It was just before the onslaught of summer when my girlfriend mentioned wanting to go somewhere. She wouldn’t tell me where, only that I should definitely bring a camera along with a tripod and lenses. So on a warm Thursday afternoon (I had the day off from work) I found myself walking along the streets by Shinchon Station (신촌역) looking for… something. We walked around a bit until we finally walked up a small and nearly hidden set of stairs. The old and unassuming building sort of melted into the surrounding neighborhood.
Off the bat I knew it was a café. I didn’t have much time to look around before the hostess/waitress/barista ushered us into a tiny house. It reminded me of those little playhouses that the thieves from “Home Alone 2” hid in at the toy store. The waitress rattled off the specials along with a few house rules in rapid fire Korean before I could really understand what was going on. I shot a confused look at my girlfriend who was grinning like a nerd at Comic Con. Outside my little house among the row of little houses, I took a look around the room. The counter, another converted playhouse decorated with stuffed animals, a rocking horse and a tree was interesting enough to look at but it was the name of the café that caught my eye.
We spent two minutes ordering our drinks when waitress returned, and another ten while she explained the rules. There were instructions on the leaflet that she left at the table but I was still a little confused. It took a few starts but when she finally realized that I had no idea where I was, she started from the top.
Each person was required to order a drink, any drink. After a few minutes (depending on the wait it could be longer), the waitress would return to escort you to what could only be described as a ten year old girl’s dream. The dresses are categorized into three prices but they come in a variety of styles including hanboks. There were skirts, dresses, and then dresses (priced accordingly). After getting laced up and pinned into the outfit of your choice, you have half an hour to roam the small grounds of the café and take pictures to your heart’s content.
- No sitting on the floor.
- No eating while in a dress.
- <Other things the waitress said in Korean I couldn’t understand.>
There was a couple who’d gotten there a few minutes before us so I had a few minutes to familiarize myself with the grounds. There are a few “sets” in the back that are Asian themed and meant to be used with the hanboks. Unfortunately they’re not lit very well nor are they in an area easy to shoot. They did have an old frame lined with lights for portrait shots but the size and weight don’t allow for much mobility. The piano was obviously a popular area to shoot in along with areas by the dressing room, make up table and the playhouses themselves. It might not sound like much but for half an hour we were busy hustling around to get to each spot.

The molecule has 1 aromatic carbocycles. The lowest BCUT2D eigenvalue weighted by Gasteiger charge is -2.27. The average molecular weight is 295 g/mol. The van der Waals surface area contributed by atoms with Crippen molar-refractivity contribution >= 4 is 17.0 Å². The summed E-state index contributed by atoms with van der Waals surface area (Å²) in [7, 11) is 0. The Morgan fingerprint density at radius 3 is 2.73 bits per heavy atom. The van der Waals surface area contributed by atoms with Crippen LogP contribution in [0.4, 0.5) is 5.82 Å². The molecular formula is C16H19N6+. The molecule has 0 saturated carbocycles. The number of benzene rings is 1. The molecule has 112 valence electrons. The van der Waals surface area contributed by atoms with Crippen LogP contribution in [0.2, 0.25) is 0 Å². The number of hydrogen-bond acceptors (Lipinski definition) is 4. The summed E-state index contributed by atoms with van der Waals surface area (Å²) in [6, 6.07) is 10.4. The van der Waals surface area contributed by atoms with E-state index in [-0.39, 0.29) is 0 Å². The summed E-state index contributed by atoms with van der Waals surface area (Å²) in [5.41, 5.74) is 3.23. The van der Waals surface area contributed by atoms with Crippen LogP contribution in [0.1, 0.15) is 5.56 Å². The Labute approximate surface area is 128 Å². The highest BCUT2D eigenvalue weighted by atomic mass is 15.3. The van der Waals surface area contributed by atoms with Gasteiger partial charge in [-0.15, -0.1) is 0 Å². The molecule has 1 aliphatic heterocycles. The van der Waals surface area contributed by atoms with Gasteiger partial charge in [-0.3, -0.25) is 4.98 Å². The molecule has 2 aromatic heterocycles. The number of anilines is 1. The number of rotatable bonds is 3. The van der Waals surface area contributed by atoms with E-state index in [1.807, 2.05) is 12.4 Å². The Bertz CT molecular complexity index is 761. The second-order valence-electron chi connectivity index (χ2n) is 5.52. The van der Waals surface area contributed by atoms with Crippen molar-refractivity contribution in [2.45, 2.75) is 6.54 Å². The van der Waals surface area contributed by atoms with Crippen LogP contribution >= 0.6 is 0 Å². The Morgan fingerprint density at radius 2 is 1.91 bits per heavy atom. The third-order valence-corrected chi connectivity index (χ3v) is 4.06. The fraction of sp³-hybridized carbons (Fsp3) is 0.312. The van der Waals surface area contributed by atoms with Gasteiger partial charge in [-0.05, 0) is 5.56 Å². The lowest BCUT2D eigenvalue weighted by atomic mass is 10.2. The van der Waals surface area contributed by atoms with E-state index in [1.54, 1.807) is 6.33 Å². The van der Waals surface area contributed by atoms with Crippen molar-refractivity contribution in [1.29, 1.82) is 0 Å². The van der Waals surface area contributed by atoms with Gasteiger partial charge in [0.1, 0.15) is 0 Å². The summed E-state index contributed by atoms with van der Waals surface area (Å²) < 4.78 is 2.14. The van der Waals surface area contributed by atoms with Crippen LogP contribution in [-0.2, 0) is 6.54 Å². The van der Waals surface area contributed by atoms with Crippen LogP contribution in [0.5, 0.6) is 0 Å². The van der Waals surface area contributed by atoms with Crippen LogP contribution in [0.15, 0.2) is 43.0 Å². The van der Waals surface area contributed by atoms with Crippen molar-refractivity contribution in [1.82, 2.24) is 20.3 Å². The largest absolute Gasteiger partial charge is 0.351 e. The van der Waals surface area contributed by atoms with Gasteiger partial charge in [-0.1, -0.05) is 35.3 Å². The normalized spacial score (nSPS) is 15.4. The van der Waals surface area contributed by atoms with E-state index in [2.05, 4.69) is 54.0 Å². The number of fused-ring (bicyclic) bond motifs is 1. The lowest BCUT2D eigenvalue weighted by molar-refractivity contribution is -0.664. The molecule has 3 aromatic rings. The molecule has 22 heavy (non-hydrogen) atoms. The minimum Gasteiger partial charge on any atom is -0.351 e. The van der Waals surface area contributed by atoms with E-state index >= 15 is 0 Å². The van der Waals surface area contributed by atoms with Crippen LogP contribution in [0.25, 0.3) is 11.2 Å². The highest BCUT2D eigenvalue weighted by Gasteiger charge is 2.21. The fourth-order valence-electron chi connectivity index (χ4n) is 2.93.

For a place that was geared towards photography, the cafe didn’t have much for photographers. While they advertise camera rentals, all they had were a few point-and-shoots. Even then the waitress recommended using the camera on our smartphones instead. The lighting was uneven once you strayed away from the portrait light. It was yellow and fluorescent everywhere with natural lighting filtering in through the windows. Some spots were fine while other required some post-processing (read: all). We hustled around a bit making sure to hit the highlights.
If you’ve got the prep time and materials, I’d suggest a soft flash or something portable to move around with. Having multiple lenses isn’t necessary; I stuck with my kit lens and got all my work done quickly without the need to change it. Otherwise the café is a fun spot to hang out for an hour or so.
The cafe served us some decent drinks (forgot about that didn’t you?) but they weren’t really necessary. They tasted good, weren’t overpriced (for Seoul prices) and were served cold. I wouldn’t say that the drinks were bad but they were unnecessary. At the end of the day, my girlfriend was incredibly happy and we walked away with about 300 RAW photos (about 15 or so worth processing). All in all, a good haul.